I don't think I had read anything of Tony Judt's writing until I revived my long-lapsed subscription to NYRB a year ago, just in time to catch his riveting last pieces. I've begun his Postwar: A History of Europe Since 1945, and it'll take a while to absorb its immensity. In the most recent NYRB there's a piece on Milosz's Captive Minds (fortunately not behind the paywall and well worth reading in its entirety) that reminds me of things I should have been paying attention to, or should at least have encountered. Judt unpacks the (originally Arabic) concept of 'Ketman':
The second image is that of “Ketman,” borrowed from Arthur de Gobineau’s Religions and Philosophies of Central Asia, in which the French traveler reports the Persian phenomenon of elective identities. Those who have internalized the way of being called “Ketman” can live with the contradictions of saying one thing and believing another, adapting freely to each new requirement of their rulers while believing that they have preserved somewhere within themselves the autonomy of a free thinker—or at any rate a thinker who has freely chosen to subordinate himself to the ideas and dictates of others.
Ketman, in Miłosz’s words, “brings comfort, fostering dreams of what might be, and even the enclosing fence affords the solace of reverie.” Writing for the desk drawer becomes a sign of inner liberty. At least his audience would take him seriously if only they could read him...
Judt describes his own history of teaching Milosz to American students:
And indeed, when I first taught the book in the 1970s, I spent most of my time explaining to would-be radical students just why a “captive mind” was not a good thing. Thirty years on, my young audience is simply mystified: Why would someone sell his soul to any idea, much less a repressive one? By the turn of the twenty-first century, few of my North American students had ever met a Marxist. A self-abnegating commitment to a secular faith was beyond their imaginative reach. When I started out, my challenge was to explain why people became disillusioned with Marxism; today, the insuperable hurdle one faces is explaining the illusion itself.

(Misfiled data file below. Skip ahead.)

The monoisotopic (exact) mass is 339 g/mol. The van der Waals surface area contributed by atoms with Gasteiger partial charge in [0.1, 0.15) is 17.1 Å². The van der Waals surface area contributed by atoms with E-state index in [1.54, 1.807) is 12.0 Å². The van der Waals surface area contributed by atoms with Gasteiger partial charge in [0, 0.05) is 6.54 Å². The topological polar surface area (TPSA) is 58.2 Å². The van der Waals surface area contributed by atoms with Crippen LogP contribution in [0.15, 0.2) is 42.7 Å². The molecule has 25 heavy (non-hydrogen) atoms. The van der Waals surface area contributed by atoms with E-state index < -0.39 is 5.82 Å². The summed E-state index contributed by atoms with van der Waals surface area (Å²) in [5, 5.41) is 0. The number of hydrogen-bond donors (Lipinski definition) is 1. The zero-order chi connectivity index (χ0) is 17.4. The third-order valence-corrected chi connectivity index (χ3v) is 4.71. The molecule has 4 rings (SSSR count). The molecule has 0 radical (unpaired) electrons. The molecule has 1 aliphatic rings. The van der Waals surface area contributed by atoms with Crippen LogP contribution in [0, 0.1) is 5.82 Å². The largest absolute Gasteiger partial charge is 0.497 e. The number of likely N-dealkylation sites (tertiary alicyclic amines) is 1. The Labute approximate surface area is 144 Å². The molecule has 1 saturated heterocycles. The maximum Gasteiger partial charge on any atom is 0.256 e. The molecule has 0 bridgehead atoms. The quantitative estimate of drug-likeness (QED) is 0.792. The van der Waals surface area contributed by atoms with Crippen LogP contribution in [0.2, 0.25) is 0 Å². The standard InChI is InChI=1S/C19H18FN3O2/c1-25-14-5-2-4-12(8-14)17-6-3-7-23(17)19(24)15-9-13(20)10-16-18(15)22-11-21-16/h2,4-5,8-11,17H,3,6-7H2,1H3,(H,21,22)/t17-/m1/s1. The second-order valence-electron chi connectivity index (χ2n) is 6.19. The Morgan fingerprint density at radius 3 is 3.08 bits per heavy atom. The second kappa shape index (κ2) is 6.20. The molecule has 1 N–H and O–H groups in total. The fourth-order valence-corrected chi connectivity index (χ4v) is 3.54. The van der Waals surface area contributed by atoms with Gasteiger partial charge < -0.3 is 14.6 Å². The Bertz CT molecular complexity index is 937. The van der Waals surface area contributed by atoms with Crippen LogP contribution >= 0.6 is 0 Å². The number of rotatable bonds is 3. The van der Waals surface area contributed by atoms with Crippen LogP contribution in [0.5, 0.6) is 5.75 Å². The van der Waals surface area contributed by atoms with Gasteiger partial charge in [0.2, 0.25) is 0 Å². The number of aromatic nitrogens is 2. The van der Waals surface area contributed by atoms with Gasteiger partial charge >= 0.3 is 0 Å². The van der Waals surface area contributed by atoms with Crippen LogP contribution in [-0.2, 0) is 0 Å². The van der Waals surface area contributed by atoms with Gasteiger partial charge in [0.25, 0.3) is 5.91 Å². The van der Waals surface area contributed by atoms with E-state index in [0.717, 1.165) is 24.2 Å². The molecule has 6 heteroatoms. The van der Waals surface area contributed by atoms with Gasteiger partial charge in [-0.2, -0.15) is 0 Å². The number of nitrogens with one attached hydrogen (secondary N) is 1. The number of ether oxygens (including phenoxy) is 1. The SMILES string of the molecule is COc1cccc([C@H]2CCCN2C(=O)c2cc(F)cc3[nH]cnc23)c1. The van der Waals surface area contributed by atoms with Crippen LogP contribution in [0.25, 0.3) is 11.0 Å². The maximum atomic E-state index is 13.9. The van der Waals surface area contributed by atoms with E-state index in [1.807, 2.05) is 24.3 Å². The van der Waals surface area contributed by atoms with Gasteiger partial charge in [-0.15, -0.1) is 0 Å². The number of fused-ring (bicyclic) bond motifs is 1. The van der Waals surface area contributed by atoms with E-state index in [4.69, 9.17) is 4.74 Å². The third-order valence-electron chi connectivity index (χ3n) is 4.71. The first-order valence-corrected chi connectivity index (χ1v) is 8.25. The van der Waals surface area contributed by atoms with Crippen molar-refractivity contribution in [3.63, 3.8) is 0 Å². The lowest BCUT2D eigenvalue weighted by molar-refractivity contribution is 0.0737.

At this point I started to anticipate his argument, thinking "but isn't this just what they've done themselves?", but I was unprepared for the clarity with which Judt sums it up:
Today, we can still hear sputtering echoes of the attempt to reignite the cold war around a crusade against “Islamo-fascism.” But the true mental captivity of our time lies elsewhere. Our contemporary faith in “the market” rigorously tracks its radical nineteenth-century doppelgänger—the unquestioning belief in necessity, progress, and History. Just as the hapless British Labour chancellor in 1929–1931, Philip Snowden, threw up his hands in the face of the Depression and declared that there was no point opposing the ineluctable laws of capitalism, so Europe’s leaders today scuttle into budgetary austerity to appease “the markets.”
But “the market”—like “dialectical materialism”—is just an abstraction: at once ultra-rational (its argument trumps all) and the acme of unreason (it is not open to question). It has its true believers—mediocre thinkers by contrast with the founding fathers, but influential withal; its fellow travelers—who may privately doubt the claims of the dogma but see no alternative to preaching it; and its victims, many of whom in the US especially have dutifully swallowed their pill and proudly proclaim the virtues of a doctrine whose benefits they will never see.
Above all, the thrall in which an ideology holds a people is best measured by their collective inability to imagine alternatives. We know perfectly well that untrammeled faith in unregulated markets kills: the rigid application of what was until recently the “Washington consensus” in vulnerable developing countries—with its emphasis on tight fiscal policy, privatization, low tariffs, and deregulation—has destroyed millions of livelihoods. Meanwhile, the stringent “commercial terms” on which vital pharmaceuticals are made available has drastically reduced life expectancy in many places. But in Margaret Thatcher’s deathless phrase, “there is no alternative.”
I've had Dwight Macdonald's Parodies: An Anthology from Chaucer to Beerbohm --and After (1960) for years, and nibbled at it betimes. The September 20th issue of The New Yorker has a Louis Menand review of The Oxford Book of Parodies (2010) which has this beautifully clear --indeed, all but anthropological-- summary of what HAPPENED in the 50 intervening years: